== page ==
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The upper MG market

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There's an MG  book coming out this month where all the marketing says "for ages 10-14 "

That kind of pushes the MG age bracket a little higher. And (since I often write for that age group) it makes me wonder if upper MG is becoming more of the crossover between MG and YA than it has sometimes been.

When you write MG do you target 8-12? 8-10? 10-12? And does 10-14 seem realistic when that ranges from grades 5 to 8--where kids change dramatically?
#1 - June 09, 2020, 09:08 AM

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This is tough, David. A couple of my friends write upper MG (mostly historical) but the responses from professionals has been so disappointing. I do hope to see more of this because, well, those manuscripts I've read need to be books!
A lot of my magazine work is solid MG 8-12, some skewing a bit older, like the stuff I wrote for Odyssey.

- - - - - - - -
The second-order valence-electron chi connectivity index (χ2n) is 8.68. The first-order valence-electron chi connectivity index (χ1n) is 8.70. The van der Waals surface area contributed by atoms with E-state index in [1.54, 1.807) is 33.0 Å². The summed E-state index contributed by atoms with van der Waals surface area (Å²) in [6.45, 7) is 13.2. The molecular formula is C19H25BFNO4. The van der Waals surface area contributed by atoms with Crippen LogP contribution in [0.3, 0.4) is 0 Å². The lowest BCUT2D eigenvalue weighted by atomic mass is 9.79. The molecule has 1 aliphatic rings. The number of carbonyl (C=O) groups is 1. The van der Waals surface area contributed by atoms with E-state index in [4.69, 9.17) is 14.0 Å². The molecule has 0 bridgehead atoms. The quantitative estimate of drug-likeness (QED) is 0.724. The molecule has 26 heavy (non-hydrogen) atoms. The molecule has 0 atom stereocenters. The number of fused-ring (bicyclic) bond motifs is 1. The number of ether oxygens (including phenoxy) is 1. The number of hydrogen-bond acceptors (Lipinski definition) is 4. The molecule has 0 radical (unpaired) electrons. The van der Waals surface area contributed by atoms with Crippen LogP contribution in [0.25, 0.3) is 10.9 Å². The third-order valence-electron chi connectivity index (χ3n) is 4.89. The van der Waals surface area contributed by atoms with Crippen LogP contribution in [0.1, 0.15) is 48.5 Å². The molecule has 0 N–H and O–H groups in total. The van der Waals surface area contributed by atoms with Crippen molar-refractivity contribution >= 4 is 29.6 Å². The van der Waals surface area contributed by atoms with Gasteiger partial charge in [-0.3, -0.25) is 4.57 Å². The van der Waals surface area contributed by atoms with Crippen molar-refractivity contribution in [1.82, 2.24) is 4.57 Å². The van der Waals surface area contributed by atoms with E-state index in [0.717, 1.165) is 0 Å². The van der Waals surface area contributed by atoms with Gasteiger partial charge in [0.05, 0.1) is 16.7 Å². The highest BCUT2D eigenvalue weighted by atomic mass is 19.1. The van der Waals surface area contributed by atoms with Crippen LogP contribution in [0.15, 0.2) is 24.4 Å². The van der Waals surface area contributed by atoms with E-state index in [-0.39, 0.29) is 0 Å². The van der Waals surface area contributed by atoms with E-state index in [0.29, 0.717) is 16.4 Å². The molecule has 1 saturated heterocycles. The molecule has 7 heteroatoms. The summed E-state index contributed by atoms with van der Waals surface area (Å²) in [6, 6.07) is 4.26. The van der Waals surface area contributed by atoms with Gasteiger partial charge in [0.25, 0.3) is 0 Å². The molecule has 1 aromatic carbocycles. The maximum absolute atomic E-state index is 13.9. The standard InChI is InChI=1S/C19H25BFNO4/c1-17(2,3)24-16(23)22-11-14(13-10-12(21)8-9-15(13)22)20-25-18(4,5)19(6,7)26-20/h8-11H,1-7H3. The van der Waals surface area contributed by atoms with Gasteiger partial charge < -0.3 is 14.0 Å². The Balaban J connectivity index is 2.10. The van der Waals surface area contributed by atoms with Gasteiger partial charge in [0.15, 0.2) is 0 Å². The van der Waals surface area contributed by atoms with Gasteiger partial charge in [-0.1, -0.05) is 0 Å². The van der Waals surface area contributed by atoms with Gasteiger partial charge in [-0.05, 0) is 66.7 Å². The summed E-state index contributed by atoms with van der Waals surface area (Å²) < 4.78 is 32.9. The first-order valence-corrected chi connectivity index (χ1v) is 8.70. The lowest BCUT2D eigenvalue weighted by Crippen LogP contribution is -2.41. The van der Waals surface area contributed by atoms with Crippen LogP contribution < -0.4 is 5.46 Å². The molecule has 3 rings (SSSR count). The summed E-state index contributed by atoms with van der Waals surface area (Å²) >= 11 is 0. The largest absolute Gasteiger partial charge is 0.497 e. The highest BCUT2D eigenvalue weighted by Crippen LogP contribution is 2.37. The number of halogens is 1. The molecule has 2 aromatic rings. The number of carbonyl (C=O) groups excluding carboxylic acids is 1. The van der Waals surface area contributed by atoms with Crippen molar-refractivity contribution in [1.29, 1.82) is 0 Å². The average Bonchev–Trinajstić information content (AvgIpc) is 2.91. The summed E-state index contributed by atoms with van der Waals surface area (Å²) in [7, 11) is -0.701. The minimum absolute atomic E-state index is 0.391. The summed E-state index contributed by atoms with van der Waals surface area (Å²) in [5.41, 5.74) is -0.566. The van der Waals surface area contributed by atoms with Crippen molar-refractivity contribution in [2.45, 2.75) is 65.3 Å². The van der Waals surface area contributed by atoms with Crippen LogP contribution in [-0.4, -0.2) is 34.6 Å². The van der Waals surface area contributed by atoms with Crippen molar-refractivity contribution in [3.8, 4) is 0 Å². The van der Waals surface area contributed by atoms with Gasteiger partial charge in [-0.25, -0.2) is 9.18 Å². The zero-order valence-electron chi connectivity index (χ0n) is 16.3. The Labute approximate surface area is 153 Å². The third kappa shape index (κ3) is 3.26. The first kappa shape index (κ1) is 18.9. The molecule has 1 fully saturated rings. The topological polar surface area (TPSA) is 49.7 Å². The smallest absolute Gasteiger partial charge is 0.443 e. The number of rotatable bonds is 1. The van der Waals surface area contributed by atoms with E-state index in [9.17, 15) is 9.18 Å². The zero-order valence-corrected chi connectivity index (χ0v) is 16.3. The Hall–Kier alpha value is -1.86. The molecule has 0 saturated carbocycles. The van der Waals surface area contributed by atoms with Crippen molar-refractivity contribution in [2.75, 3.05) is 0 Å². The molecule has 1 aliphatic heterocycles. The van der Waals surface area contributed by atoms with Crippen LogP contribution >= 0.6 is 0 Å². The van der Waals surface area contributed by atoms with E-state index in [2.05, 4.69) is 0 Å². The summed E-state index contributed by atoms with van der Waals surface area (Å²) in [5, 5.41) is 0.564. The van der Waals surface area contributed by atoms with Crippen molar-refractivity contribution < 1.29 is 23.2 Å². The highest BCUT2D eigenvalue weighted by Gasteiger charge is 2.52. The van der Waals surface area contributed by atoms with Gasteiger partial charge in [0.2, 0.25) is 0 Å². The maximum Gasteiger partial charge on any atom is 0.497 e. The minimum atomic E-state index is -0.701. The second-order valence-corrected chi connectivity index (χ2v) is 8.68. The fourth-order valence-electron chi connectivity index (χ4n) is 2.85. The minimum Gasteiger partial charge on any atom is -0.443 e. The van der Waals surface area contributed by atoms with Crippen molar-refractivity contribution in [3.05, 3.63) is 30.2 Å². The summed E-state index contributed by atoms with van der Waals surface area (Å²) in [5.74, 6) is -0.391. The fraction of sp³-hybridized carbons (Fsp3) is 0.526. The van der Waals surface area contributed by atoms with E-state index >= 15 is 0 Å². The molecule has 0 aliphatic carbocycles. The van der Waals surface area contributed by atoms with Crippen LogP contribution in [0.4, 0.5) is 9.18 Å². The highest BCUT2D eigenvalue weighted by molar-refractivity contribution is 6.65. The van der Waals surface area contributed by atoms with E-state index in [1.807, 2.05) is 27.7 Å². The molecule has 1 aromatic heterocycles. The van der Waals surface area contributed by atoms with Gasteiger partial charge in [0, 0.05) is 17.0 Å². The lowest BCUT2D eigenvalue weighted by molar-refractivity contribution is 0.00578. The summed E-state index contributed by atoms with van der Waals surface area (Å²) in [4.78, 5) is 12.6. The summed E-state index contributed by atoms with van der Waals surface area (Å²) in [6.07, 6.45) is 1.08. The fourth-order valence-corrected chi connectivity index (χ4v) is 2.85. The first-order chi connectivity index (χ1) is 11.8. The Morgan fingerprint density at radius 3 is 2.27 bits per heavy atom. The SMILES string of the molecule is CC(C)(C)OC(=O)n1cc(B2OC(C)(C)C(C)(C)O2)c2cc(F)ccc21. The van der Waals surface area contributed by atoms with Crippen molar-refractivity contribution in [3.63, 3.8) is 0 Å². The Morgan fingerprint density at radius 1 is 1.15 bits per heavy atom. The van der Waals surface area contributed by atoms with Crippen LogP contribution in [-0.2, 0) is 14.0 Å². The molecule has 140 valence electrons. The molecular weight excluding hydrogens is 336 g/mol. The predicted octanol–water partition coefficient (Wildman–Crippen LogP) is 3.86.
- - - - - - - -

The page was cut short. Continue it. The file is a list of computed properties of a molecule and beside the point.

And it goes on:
#2 - June 09, 2020, 09:13 AM
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10-14 used to be more common 20 or so years ago. Plenty of Horn Book reviews listed that age range. Lately, people on Twitter are trying to drum up renewed support for it, saying readers age 12-15 are being lost, which I believe.

Nothing's going to change unless publishers decide they can sell it. Until they do, it doesn't make any sense for agents to take it on. What's made available to the public is controlled by the houses, not agents or writers. I'm hoping publishing might listen to librarians on this. If editors start asking for it, then agents can start, and that'll open things up.

I figure getting published is so hard, and I've written more of my share of stuff that bucks the market ("too quiet", historical, too much faith element, etc.) that I'm no longer willing to build in for myself another obstacle. I make my MCs 12 years old. Making them 10 would make sense if you were aiming for the lower end of MG.
#3 - June 09, 2020, 09:35 AM
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I have an upper MG ms that has had a full request three times. Each time the response has been - really like the book, but it's upper MG, so pass. And here's the kicker - one agent said that the big problem was that book stores wouldn't know where to shelve it.  :faint